Images provided by Prabhleen Kaur Lamba
Sports provide students with opportunities to learn and develop many different athletic skills. Sports also are an outlet for young people to express themselves. However, most female students do not get the same opportunities to participate in sports as males do.
This is one of the main issues that Prabhleen Lamba, a club basketball player and a Junior at WHS, has noticed. As a female athlete, she knows how beneficial sports can be for young women. “Knowing the value that sports has, such as learning important skills like teamwork and making new friends, I wanted all girls and women to be given an opportunity to participate in sports,” she says.
Frustrated with the gender inequalities in sports, Prabhleen decided to take action by writing a book titled “She Plays to Win.” In this book, she details the struggles and journeys of female athletes. The book also ventures into the fight for equal pay, respect, and equal opportunities for women athletes. Prabhleen discovered that many of the athletes she interviewed started their advocacy for gender equality in sports when they were in elementary school or younger.
Prabhleen is just as passionate about the issue of gender equality in sports as the athletes she interviewed, and her hard work on her book earned her a spot as a 2021 SheBelieves Hero Finalist. This is a country-wide event, organized by U.S. Women’s National Team Olympic and World Cup veterans, that aims to raise awareness on the importance of gender equality in sports.
Many of the issues that Prabhleen covers in her book have recently been covered on national news outlets. Not only are there not equal opportunities for women to enter into sports, but once they do, there is an extreme lack of media coverage for women athletes. Many women are not represented in sports media because of their gender. In July 2020, NBA summer league games had much more mainstream media coverage than regular season WNBA games. Men’s sports stories dominate the top 10 sports news sites. Women’s sports in the USA account for just 4% of sports media reporting, according to the Tucker Center for Research on Girls & Women in Sport at the University of Minnesota. In a survey of televised sports broadcasts, ongoing since 1989, three LA-based facilities devoted on average only 3.2% of their sports reporting to women’s sports.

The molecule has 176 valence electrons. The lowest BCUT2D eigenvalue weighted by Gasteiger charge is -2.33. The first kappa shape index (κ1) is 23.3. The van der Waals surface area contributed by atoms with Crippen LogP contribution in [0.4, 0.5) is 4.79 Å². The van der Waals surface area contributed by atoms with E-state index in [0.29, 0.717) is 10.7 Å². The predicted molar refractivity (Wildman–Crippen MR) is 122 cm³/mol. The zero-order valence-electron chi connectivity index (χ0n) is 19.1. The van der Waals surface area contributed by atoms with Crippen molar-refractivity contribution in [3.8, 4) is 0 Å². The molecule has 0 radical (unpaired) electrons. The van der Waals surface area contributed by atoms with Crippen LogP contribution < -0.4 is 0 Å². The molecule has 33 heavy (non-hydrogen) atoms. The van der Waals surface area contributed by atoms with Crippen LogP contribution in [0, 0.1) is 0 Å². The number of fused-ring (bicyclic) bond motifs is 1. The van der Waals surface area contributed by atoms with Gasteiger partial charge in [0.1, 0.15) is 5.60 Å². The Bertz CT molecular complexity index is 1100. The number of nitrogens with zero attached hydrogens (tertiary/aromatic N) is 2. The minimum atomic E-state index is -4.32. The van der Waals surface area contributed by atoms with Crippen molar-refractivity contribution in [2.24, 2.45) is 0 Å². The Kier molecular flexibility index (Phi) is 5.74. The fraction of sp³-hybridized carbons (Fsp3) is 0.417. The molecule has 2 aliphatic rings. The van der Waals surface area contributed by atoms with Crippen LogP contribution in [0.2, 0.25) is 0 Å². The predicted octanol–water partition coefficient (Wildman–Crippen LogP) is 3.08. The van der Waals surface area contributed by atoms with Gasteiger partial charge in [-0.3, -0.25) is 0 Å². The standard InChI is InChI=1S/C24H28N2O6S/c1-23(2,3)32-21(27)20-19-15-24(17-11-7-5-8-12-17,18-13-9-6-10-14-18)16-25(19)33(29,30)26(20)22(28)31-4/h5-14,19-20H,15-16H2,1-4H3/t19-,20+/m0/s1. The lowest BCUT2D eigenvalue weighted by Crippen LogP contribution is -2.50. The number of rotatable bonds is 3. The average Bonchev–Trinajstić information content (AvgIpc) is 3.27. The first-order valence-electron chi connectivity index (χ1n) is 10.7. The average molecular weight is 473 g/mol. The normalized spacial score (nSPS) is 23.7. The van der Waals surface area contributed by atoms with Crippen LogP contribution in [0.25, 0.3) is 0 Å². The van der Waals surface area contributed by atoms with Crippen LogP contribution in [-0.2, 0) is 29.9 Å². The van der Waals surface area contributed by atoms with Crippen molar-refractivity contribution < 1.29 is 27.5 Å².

There was also a recent scandal involving the women’s NCAA March Madness tournament. The men’s weight room was massive and had several machines and large weights to use, while the women’s weight room pales in comparison and lacked machinery and just had basic small weights. This was a prime example on the discrimination of women athletes. However, there is hope. Recently, college softball is the 4th highest revenue generating sport in college. This is right behind men’s football, basketball, and baseball. Women’s sports media coverage has also been growing steadily over the past few years, and all thanks to activists like Prabhleen Lamba.
Even when women’s sports do get covered, a number of studies have found that the focus is often on femininity and attractiveness, not athleticism. Additionally, in 2017, researchers highlighted what they call “gender-bland sexism.” That is when sports commentators downplay the accomplishments of female athletes and convey less excitement about big wins or milestones. Women athletes have been criticized by male athletes for being too feminine in sports that would be male dominated normally. This criticism is the main issue that Prabhleen is trying to solve. “I read a lot about the lack of media coverage and unequal pay in women’s sports,” she says. “This sends the wrong message to young girls and women; solving these problems is key in inspiring girls and women to be leaders in sports.” Women are just as capable to play at the top level in sports, and they should be given equal opportunities.
John (Jack) ten Bosch is a Junior at Washington High School. He spent the first 8 years of his childhood in Los Angeles, before he moved here to Fremont. This is his first year on the Hatchet team, and he is ecstatic to be with a group of talented students. His journalistic interests include: sports, video games, technology, and world events. During his free time, John loves to play video games, play baseball, 3D animate, and build computers. In his future, John wants to be a video game designer.